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Social Drivers of Oral Health: Economic Stability

Income, a social determinant of oral health, puts dental care out of reach and damages oral health when it is too low.

hands of various people placed together in a huddle

By Damien Cuffie, DDS, MPH

While dental visits help to maintain oral health, social drivers (also called social determinants) influence being able to get care in the first place. There are five domains of social determinants of health, according to the US Department of Health and Human Services. Here at DentaQuest, we call the domains’ intersection with dental care the social drivers of oral health

Economic stability – or lack of it – is one such domain. The lower a person’s income, the higher their likelihood of experiencing negative oral health symptoms in the previous 12 months, according to survey results from the CareQuest Institute of Oral Health. 

Abundant research and numerous organizations show similar findings. For example, in “Health Equity Needs Teeth,” the American Medical Association Journal of Ethics states that members of poor and marginalized groups bear an inequitable oral disease burden in the US, with individuals living below 200% of the federal poverty level having more untreated cavities and fewer permanent teeth than those living above that threshold. 

Similarly, the Annual Review of Public Health’sDisparities in Access to Oral Health Care” study found a higher likelihood of poor oral health among US residents who are low-income, uninsured, and/or members of underserved populations with “suboptimal” access to quality oral health care. Poverty appears as the main factor to influence disparity in caries in permanent teeth among adolescents, the study found, and race/ethnicity plus poverty contribute to continued oral health disparities among US youth and young children. Among adults, Medicaid oral care coverage varies widely across states, with many states limiting oral care only to emergency services or to specific populations (e.g., pregnant women).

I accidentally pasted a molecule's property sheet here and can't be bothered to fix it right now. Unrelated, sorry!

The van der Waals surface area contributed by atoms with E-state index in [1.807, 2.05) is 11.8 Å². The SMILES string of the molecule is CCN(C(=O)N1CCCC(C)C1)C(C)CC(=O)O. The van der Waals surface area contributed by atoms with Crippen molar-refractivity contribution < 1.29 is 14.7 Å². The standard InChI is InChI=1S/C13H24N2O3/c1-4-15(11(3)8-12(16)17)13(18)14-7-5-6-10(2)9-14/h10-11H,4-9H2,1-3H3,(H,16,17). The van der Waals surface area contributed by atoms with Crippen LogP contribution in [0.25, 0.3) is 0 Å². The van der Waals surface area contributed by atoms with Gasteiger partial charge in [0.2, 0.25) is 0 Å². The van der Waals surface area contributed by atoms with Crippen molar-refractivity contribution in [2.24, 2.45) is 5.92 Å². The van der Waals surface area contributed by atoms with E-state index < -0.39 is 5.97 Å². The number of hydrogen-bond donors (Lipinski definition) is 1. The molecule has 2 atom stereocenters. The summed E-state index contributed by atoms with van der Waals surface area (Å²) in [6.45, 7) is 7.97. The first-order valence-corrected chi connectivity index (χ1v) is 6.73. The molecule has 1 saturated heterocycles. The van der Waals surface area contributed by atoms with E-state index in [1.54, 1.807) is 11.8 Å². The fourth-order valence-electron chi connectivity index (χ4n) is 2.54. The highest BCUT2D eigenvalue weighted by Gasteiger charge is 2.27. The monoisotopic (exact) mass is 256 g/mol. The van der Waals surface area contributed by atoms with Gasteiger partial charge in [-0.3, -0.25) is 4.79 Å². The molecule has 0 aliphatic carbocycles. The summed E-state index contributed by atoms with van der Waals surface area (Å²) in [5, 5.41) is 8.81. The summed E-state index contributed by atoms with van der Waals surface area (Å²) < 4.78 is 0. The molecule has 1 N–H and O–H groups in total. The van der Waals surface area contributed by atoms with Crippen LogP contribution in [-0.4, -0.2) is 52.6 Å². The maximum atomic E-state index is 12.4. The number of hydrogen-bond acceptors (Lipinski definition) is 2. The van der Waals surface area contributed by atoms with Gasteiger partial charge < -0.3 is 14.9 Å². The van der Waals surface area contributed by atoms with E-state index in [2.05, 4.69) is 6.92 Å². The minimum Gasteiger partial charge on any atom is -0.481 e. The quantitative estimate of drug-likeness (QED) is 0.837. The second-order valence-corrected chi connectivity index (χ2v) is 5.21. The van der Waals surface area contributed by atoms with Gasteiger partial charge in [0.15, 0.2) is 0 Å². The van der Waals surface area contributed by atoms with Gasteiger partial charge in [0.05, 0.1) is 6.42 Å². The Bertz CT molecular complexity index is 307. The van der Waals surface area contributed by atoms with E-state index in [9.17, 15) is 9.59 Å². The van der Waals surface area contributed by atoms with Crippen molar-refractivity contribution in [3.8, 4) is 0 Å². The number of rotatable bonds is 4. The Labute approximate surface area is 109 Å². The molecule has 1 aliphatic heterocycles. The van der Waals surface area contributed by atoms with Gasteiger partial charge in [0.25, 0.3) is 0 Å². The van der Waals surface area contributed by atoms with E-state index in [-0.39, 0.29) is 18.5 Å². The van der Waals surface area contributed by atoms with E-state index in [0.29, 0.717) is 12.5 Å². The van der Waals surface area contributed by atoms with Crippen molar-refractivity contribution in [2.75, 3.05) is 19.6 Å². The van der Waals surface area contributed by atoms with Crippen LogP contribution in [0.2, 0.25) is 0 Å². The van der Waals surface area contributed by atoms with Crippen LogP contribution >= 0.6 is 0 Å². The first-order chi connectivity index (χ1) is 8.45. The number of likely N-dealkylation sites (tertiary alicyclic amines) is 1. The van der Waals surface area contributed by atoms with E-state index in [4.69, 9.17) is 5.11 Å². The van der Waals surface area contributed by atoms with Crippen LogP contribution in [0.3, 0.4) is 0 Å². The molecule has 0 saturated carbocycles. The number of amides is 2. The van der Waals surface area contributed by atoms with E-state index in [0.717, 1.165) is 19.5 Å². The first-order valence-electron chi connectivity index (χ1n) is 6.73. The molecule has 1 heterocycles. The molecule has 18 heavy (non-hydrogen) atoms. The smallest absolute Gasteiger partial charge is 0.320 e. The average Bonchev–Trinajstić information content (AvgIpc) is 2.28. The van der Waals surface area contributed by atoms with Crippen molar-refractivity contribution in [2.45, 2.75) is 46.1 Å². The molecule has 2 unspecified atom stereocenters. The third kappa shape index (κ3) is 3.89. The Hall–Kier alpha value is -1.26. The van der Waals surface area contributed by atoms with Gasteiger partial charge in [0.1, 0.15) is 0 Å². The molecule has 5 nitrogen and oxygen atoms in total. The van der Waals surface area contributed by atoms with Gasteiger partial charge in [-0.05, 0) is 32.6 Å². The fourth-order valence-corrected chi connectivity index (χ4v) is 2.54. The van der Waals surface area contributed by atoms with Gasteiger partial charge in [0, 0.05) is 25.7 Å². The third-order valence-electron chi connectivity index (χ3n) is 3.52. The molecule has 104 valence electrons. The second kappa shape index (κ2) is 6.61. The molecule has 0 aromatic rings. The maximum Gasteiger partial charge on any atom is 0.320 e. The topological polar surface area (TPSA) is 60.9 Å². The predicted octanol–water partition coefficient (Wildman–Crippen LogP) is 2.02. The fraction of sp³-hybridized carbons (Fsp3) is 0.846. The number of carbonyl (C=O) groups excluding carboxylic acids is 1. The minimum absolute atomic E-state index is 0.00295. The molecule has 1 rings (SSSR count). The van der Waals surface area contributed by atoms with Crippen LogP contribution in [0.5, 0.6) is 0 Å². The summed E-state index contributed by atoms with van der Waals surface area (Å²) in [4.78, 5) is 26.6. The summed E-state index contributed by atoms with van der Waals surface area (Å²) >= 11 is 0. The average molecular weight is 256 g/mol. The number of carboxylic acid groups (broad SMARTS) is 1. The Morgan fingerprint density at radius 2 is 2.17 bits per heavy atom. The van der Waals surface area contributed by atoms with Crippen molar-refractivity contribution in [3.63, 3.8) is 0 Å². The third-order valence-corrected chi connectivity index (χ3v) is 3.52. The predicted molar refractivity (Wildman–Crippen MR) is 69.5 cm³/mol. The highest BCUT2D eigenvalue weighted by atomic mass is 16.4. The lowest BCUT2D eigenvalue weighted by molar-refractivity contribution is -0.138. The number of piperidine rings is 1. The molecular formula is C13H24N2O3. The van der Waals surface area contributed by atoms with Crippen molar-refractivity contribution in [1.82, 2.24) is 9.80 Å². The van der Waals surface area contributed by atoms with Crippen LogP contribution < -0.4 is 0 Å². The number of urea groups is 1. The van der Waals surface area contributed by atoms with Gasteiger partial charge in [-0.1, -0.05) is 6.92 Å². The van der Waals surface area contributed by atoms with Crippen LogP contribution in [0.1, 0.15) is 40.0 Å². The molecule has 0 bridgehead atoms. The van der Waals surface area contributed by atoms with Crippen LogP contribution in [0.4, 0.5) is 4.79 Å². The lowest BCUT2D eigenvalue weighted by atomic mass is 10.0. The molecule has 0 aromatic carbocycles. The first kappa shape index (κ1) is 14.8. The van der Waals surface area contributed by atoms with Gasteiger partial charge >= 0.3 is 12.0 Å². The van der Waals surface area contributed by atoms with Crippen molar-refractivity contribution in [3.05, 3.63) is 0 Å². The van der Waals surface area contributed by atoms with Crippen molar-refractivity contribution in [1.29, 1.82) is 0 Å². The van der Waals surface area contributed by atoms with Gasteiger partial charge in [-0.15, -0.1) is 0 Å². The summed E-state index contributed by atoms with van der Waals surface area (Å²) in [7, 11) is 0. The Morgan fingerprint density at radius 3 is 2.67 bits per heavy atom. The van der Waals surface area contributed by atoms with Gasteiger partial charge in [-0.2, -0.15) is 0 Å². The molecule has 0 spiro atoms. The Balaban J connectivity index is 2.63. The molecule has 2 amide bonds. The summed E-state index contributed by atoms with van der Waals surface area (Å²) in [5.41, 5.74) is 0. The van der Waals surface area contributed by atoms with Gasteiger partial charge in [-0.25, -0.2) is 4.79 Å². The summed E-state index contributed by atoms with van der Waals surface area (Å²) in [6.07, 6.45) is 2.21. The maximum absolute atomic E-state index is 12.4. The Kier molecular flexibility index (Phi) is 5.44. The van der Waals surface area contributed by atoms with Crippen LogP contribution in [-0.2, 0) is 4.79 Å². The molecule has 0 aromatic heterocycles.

“While progress has been achieved in narrowing the oral health care gap for disadvantaged children over the past decade, the gap for every other age group has either stayed the same or widened,” the Annual Review of Public Health article says. Since Medicare dental coverage is narrow and many state Medicaid programs do not cover adult oral health care, adults pay an increasing portion of their dental expenditures out of pocket as they age; it’s unmanageable for Medicaid beneficiaries and seniors with limited incomes to pay out-of-pocket for dental care. Even when state Medicaid covers dental care, enrollees have difficulty finding providers because only 20% of dentists nationwide participate in the program. As a result, poor oral health is a greater likelihood for those who are low-income, uninsured, and/or those who belong to underserved communities. 

More perspective on how low income is a social driver of oral health comes from the US Centers for Disease Control and Prevention (CDC). Its Disparities in Oral Health report shows that dental care is more often unaffordable than other types of health care. According to CDC statistics: